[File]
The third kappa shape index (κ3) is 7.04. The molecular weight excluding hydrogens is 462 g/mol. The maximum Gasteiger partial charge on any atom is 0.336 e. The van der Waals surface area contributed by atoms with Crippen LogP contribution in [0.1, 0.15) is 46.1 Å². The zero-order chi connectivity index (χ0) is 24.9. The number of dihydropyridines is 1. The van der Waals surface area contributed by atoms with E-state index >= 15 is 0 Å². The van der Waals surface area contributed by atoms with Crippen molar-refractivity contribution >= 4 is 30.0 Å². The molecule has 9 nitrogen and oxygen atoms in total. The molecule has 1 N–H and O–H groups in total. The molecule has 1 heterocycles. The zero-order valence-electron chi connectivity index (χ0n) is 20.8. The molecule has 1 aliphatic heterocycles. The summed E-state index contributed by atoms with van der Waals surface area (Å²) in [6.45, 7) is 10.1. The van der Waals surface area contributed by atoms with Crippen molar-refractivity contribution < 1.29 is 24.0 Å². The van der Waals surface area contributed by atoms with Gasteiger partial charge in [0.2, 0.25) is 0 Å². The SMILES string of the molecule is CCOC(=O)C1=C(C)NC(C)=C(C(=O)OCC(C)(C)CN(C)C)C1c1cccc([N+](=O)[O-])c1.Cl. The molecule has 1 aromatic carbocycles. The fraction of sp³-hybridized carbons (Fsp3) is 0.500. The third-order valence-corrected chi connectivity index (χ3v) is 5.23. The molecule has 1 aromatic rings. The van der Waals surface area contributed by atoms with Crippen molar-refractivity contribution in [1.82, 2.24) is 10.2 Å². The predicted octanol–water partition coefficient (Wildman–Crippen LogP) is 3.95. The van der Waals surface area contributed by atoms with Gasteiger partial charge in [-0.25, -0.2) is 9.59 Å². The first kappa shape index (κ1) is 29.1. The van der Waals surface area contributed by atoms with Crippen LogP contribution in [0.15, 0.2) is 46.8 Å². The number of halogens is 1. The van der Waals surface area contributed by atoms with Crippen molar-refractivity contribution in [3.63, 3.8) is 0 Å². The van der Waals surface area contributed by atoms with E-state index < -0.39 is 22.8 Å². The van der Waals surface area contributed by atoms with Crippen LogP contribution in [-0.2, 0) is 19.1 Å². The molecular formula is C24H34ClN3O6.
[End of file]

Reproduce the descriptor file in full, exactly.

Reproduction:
The third kappa shape index (κ3) is 7.04. The molecular weight excluding hydrogens is 462 g/mol. The maximum Gasteiger partial charge on any atom is 0.336 e. The van der Waals surface area contributed by atoms with Crippen LogP contribution in [0.1, 0.15) is 46.1 Å². The zero-order chi connectivity index (χ0) is 24.9. The number of dihydropyridines is 1. The van der Waals surface area contributed by atoms with E-state index >= 15 is 0 Å². The van der Waals surface area contributed by atoms with Crippen molar-refractivity contribution >= 4 is 30.0 Å². The molecule has 9 nitrogen and oxygen atoms in total. The molecule has 1 N–H and O–H groups in total. The molecule has 1 heterocycles. The zero-order valence-electron chi connectivity index (χ0n) is 20.8. The molecule has 1 aliphatic heterocycles. The summed E-state index contributed by atoms with van der Waals surface area (Å²) in [6.45, 7) is 10.1. The van der Waals surface area contributed by atoms with Crippen molar-refractivity contribution < 1.29 is 24.0 Å². The van der Waals surface area contributed by atoms with Gasteiger partial charge in [0.2, 0.25) is 0 Å². The SMILES string of the molecule is CCOC(=O)C1=C(C)NC(C)=C(C(=O)OCC(C)(C)CN(C)C)C1c1cccc([N+](=O)[O-])c1.Cl. The molecule has 1 aromatic carbocycles. The fraction of sp³-hybridized carbons (Fsp3) is 0.500. The third-order valence-corrected chi connectivity index (χ3v) is 5.23. The molecule has 1 aromatic rings. The van der Waals surface area contributed by atoms with Crippen molar-refractivity contribution in [1.82, 2.24) is 10.2 Å². The predicted octanol–water partition coefficient (Wildman–Crippen LogP) is 3.95. The van der Waals surface area contributed by atoms with Gasteiger partial charge in [-0.25, -0.2) is 9.59 Å². The first kappa shape index (κ1) is 29.1. The van der Waals surface area contributed by atoms with Crippen LogP contribution in [0.15, 0.2) is 46.8 Å². The number of halogens is 1. The van der Waals surface area contributed by atoms with Crippen molar-refractivity contribution in [3.63, 3.8) is 0 Å². The van der Waals surface area contributed by atoms with E-state index < -0.39 is 22.8 Å². The van der Waals surface area contributed by atoms with Crippen LogP contribution in [-0.2, 0) is 19.1 Å². The molecular formula is C24H34ClN3O6.